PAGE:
Culture, or Climate, of Fear is a term used to indicate that an innocent culture or religion or approach-to-life is evil or at least threatening and that this term is ultimately employed to incite fear amongst the public, usually to achieve a political goal to quash or eliminate or restrict this culture. This is done by exaggerating the potential danger and more often than not, portrays the fears in an irrational manner.
Muslims face what is called Islamophobia which is presented so:
Latent and manifest Islamophobia: An inception of ideas
Has the Islamophobia industry used fear to lull our intellect to sleep and implant racist ideas about Muslims?
Over at Berkeley's Center for Race & Gender's Islamophobia Research & Documentation Project, we are informed that
The term "Islamophobia" was first introduced as a concept in a 1991 Runnymede Trust Report and defined as "unfounded hostility towards Muslims, and therefore fear or dislike of all or most Muslims." The term...incorporate[s] the following beliefs:
Islam is monolithic and cannot adapt to new realities
Islam does not share common values with other major faiths
Islam as a religion is inferior to the West. It is archaic, barbaric, and irrational.
Islam is a religion of violence and supports terrorism.
Islam is a violent political ideology.
And the Project's working definition is so:
Islamophobia is a contrived fear or prejudice fomented by the existing Eurocentric and Orientalist global power structure. It is directed at a perceived or real Muslim threat...Islamophobia reintroduces and reaffirms a global racial structure through which resource distribution disparities are maintained and extended.
I am nonplussed because if a threat is "real", the fear is justified, although, of course, not all measures of response can be employed. In a new book, we learn that
"Terrorism is not the product of radicalpolitics but a symptom of political impotence." The antidote therefore seems self-evident: "A strong, active and confident Muslim community enjoying its civic rights to the full." Yet policy on both sides of the Atlantic has ended by criminalising Muslim opinion, silencing speech and increasing social division. These results may make political violence more, not less, likely.which, of course, excuses "excesses". All can be explained away by disingenuously minimalizing threats.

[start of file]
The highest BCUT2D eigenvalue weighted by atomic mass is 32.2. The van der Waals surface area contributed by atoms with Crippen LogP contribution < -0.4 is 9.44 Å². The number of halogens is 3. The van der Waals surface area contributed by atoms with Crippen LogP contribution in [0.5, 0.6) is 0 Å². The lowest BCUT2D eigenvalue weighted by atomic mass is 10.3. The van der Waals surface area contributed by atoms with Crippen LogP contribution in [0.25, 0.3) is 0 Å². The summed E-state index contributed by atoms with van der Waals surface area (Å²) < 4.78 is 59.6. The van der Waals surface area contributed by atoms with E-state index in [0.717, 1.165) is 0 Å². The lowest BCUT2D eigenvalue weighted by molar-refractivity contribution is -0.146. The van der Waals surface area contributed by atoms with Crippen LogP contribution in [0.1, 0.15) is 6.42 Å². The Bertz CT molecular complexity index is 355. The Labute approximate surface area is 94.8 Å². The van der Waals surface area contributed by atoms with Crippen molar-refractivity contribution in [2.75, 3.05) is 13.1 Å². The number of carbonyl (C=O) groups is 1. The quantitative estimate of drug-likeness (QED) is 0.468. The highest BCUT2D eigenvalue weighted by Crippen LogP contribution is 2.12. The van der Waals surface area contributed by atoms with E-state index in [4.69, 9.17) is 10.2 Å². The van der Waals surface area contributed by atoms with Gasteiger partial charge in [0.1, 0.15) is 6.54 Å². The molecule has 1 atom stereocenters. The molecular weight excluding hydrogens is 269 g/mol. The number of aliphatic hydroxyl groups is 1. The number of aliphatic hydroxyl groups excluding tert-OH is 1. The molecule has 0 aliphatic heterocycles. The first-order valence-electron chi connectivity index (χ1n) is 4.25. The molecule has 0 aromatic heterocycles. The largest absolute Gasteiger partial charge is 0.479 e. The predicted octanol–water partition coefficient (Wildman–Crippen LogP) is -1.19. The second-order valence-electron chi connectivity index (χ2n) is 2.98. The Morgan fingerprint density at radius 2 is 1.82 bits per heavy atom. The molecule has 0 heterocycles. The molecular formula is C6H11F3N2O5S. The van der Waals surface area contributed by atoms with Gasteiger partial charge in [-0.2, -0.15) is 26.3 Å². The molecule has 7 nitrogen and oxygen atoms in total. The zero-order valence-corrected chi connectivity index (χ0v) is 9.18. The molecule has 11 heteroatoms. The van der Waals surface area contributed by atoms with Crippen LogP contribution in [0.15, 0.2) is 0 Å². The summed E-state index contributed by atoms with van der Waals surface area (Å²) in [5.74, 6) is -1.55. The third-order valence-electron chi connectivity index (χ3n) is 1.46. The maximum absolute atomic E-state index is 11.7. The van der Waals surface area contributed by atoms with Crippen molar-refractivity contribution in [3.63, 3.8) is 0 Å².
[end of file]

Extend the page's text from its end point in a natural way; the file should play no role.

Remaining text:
Note this, for example:
which is a graphic of those who believe that Muslims should be the new "Almoravids" (‘the body of men committed to the fight of establishing true Islam’ who preached "true Islam" and the waging of Jihad against infidels), that a revelation of the Caliphate in Jerusalem is imminent and that the army of Mohammed is coming. These are usually dismissed. Lyn Julius notes that there is a
politicization of the study of Islam and its treatment of non-Muslims. Young minds are being brainwashed by a sanitized version of history
But it gets worse.
Dr. Charles Small, who I heard two years ago at a seminar in Jerusalem, most recently pointed out
...the tactics of incitement and dehumanization are once again on the world stage without meaningful protest by the international community. Overt calls by the Iranian Regime, and other radical Islamists to annihilate the Jewish state; references to Israel as a cancer and the Jewish people as “dogs”, “bacteria”, “pigs”, “apes” have been met with collective indifference. Where is the leadership against this outrage? Once again, the world, and much of our human rights gatekeepers in academia, are silent.
It can be difficult confronting the challenge of those who seek to defend the most outrageous of ideologies by hurling charges of "Islamophobia" at one. Yossi Klein Halevi failed when he co-wrote an apology for Brandeis University's rescinding of recognition of Ayaan Hirsi Ali in publishing that the honorary degree was wrong because Ali
crossed the line from critic of Islamist extremism to demonizer of Islam itself, repeatedly labeling the faith of more than a billion believers as an enemy against whom war must be waged.
Of course, in Halevi's criticism of Israel rightist forces, there is no such phobia. Phyllis Chesler reacts to Halevi by asking
Who gets to decide who is a “renegade” and who is a “dissident”?
Ayaan HIrsi Ali is an important ally in the battle against Islamism–just as important as are religious Muslims such as Dr. M. Zuhdi Jasser. Most of all, Western concepts of freedom of speech and academic freedom should protect, not banish truth-tellers who stand for women’s rights in fundamentalist cultures. Halevi and Antepli go further and almost–but not quite–view the Jew-hatred in the Muslim world as morally equivalent to the kind of alleged insult to Islam represented by one woman. One woman. Who offers us reasoned argument and personal experience.
Yes, there are isolated extremists. This new campaign has a goal of "frightening" and "threatening" rebuilt Zion. But they do not remain isolated for long. Yes, there are Islamic terrorists and yes, there is an extreme Islam and yes, Islam is extreme.
That is not Islamophobia.
There must be a counter-thrust. Here, in a small and limited way, is an example when William Shawcross, the UK Charity Commission, stated in an interview this week:
“The problem of Islamist extremism and charities . . . is not the most widespread problem we face in terms of abuse of charities, but is potentially the most deadly. And it is, alas, growing.”
...Last month, he wrote to the prime minister requesting laws to strengthen the regulator’s powers. “It is ludicrous that people with convictions for terrorist offences are not automatically disqualified from serving as charity trustees,” he said.
We need to take back the stage of ideas, the rules of debate, the route of logic and rationality.